New novels in brief

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The Independent Culture
Floating Voter by Julian Critchley, Hutchinson pounds 13.99. The second of Julian Critchley's wickedly funny political whodunits, set at the next Tory Party Conference in Brighton, where greed, lust, power and lunch are high on the agenda. The untimely kidnapping of Jeffrey Archer (the 'Dickens de nos jours,' no less, for Kelvin MacKenzie) from one of his own Krug-swilling soirees, murder, adultery, bribery and blackmail are just some of the heady ingredients, along with a starry cast of notables (actual) and a motley selection of regional MPs, hacks and hangers-on (imaginary or thinly disguised). David Mellor must be heaving a sigh of relief that his indiscretions hit the headlines after the book had gone to press, but since the boys at Westminster will insist on living such fruity private lives, he is no doubt being stored in the Critchley archives, ready for inclusion in the next. Christie Hickman

Tommy Was Here by Simon Corrigan, Deutsch pounds 12.99. An unusual first novel about a mother coming to terms with her son rather than vice versa. Haughty, bourgeois Imogen has devoted her life to Tommy, her favourite child. A loveless but wealthy second marriage, the neglect of her beloved painting - no sacrifice has been too great. So when the neurotic brat wants to study the piano at the Conservatoire in Paris she reluctantly lets him go. Eighteen months later Mummy's boy disappears . . . Imogen sets out to find him but ends up finding herself. An atmospheric, perceptive, graceful and gripping book. Mark Sanderson

The Secret Lives of Eleanor Jenkinson by Ann Oakley, HarperCollins pounds 14.99. From the comparative calm of a French holiday, Eleanor Jenkinson, wife and mother extraordinaire, looks back across 25 years of marriage and several incarnations as the pseudonymous author of 64 notebooks, two novels and many short stories. These explorations of her inner life and other selves have been a bone of contention throughout her marriage, as she struggles to find time to write what she refers to as My Novel while juggling philandering husband, children, a job, a lover and several low-life liaisons. My Novel comes to represent Eleanor's desire for independence and identity within the marriage, but with so many balls already in the air, My Novel begins to look rather superfluous to My Life. Christie Hickman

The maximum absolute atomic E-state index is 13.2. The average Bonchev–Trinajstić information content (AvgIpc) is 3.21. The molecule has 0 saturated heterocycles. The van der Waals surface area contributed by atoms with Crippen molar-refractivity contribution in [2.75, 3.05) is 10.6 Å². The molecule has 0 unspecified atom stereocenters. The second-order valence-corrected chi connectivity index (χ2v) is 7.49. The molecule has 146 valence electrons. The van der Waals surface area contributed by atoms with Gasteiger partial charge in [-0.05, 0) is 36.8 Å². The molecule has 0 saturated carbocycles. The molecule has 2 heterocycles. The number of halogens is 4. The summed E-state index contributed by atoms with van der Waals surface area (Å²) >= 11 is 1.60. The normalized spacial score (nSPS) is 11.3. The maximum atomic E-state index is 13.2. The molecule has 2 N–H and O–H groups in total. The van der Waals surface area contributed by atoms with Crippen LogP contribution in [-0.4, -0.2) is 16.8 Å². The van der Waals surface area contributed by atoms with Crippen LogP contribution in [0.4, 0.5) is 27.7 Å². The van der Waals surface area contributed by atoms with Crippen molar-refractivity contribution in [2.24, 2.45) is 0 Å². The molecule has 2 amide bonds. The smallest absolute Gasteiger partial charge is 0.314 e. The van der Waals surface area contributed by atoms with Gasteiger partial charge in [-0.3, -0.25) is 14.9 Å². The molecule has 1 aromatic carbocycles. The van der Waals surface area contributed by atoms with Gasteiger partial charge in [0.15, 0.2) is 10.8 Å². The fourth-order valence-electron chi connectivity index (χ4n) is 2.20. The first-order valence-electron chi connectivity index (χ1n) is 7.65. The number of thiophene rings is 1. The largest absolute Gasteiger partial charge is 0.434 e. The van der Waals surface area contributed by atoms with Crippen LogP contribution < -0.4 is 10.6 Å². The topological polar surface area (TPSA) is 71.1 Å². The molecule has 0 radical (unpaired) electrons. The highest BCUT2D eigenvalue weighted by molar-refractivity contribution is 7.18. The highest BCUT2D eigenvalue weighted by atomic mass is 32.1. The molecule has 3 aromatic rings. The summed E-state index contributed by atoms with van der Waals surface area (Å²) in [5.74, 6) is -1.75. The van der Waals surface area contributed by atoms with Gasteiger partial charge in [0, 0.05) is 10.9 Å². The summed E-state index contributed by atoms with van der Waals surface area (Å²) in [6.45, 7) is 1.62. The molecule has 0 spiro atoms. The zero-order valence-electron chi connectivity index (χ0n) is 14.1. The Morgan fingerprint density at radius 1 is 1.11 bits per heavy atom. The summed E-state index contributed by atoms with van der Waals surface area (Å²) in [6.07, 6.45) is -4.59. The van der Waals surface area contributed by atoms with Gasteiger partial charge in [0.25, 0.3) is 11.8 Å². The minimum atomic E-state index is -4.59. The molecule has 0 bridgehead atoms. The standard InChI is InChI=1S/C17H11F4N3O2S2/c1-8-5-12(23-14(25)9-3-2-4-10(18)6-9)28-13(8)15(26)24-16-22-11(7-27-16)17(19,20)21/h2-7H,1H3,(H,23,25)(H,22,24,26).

Fou by Chris Wilson, Sinclair-Stevenson pounds 14.99. Liselotte Felice Sophia Berg is in two minds about herself. She has 'poriomania': her personality splits into the prim and proper Lise and the loud and louche Felice. The latter is a lot more fun. Now 97 and living in Islington, the game old bird looks back on her Viennese whirl of a life during the last gasp of the Austro-Hungarian empire. The 'hideously lovely' actress is shrink-rapped by Freud and sketched by Kokoschka, Schiele and Klimt. But while her body sleeps with all and sundry, her soul is tormented by childhood trauma. What appears to be a fiction of highly coloured fragments turns out to be an intricately patterned fable, and her conclusion that 'the secret of being largely good is to let yourself be bad, a little' has the stamp of hard-won truth. Mark Sanderson

The Wallpaper Fox by Morris Philipson, Carcanet pounds 8.95. Fascinating glimpse into American upper-crust life by a master of the genre. Cushioned by three centuries of old money, Connecticut department store owner Henry Warner appears to have it all - beautiful wife, wonderful kids, luxurious lifestyle. But dark forces lie in wait. Henry pockets the extra on a private cash transaction and lies about the final total; his son Jonathan kills the son of his parents' best friends in a hit and run accident; the ensuing landslide of lies and recriminations changes their lives forever. Philipson converts a plot that could have deteriorated into Peyton Place into a passionate cry of moral outrage.

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